Quote:
Originally Posted by terry parr View Post
 

i'm not picking on you, but i think you owe it to yourself to check out how the headphone output sounds out of some of the older amps and receivers.  you'll probably be surprised at how good some of them sound.

 

reserve the "excellent" grade regarding h/p outs until you've widened your frame of reference a bit.

 

in my experience, "excellent" instantly becomes "not bad" when a truly superior-sounding piece of gear comes along.

 

as far as amps and receivers go (and the h/p output in them) i'm still looking for a truly "head-and-shoulders-above-the-rest" piece, myself.  and that goes for vintage or new.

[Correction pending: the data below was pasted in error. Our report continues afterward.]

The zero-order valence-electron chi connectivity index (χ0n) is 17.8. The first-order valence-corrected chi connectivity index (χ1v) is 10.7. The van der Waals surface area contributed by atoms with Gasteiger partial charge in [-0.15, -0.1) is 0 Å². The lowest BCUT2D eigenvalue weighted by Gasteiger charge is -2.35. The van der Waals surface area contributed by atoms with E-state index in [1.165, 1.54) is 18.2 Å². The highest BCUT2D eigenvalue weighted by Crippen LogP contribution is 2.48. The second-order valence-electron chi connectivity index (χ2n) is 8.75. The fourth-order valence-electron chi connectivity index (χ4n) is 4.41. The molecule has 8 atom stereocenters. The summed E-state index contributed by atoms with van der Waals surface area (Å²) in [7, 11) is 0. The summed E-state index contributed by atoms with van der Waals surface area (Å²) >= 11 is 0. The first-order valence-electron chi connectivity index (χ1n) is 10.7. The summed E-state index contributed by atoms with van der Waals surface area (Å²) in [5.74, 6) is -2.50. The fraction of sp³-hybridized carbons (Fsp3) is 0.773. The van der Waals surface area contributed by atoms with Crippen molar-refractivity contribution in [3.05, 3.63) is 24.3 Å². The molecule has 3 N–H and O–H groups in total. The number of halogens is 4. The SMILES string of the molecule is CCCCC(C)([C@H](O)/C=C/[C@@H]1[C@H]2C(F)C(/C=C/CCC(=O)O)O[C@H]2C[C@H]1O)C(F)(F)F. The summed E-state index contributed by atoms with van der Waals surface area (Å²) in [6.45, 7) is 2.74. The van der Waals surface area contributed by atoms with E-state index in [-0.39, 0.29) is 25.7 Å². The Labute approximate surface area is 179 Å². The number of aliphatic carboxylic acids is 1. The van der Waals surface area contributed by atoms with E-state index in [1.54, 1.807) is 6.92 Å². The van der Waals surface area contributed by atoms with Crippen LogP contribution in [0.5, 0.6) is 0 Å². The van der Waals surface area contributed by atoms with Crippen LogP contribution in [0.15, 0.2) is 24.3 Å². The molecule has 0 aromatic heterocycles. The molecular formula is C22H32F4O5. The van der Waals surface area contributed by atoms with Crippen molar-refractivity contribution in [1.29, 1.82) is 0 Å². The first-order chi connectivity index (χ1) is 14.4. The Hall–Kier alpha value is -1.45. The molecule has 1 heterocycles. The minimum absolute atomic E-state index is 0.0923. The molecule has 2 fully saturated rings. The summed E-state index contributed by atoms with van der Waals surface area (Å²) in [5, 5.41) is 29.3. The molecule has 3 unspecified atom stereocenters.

Well, I've heard my T1's on some of the best headphone amps out there, tube and SS, including the Beyerdynamic A1, Violectrics, Lehmann BCL, several Bursons, several tube amps, etc. , so I don't think I can widen my frame of reference much more, since I pretty much know how they sound when powered by a high end amp and DAC, and I have a pretty good reference to be able to tell what sounds good and what doesn't. I've owned more than 10 various headphone amps in the last 2 years ranging from cheap to over 1000 dollar, as well as over 50 pairs of headphones, including all higher end Beyers, AKG's, Sennheisers (apart from HD800), etc., so I think my experience is big enough.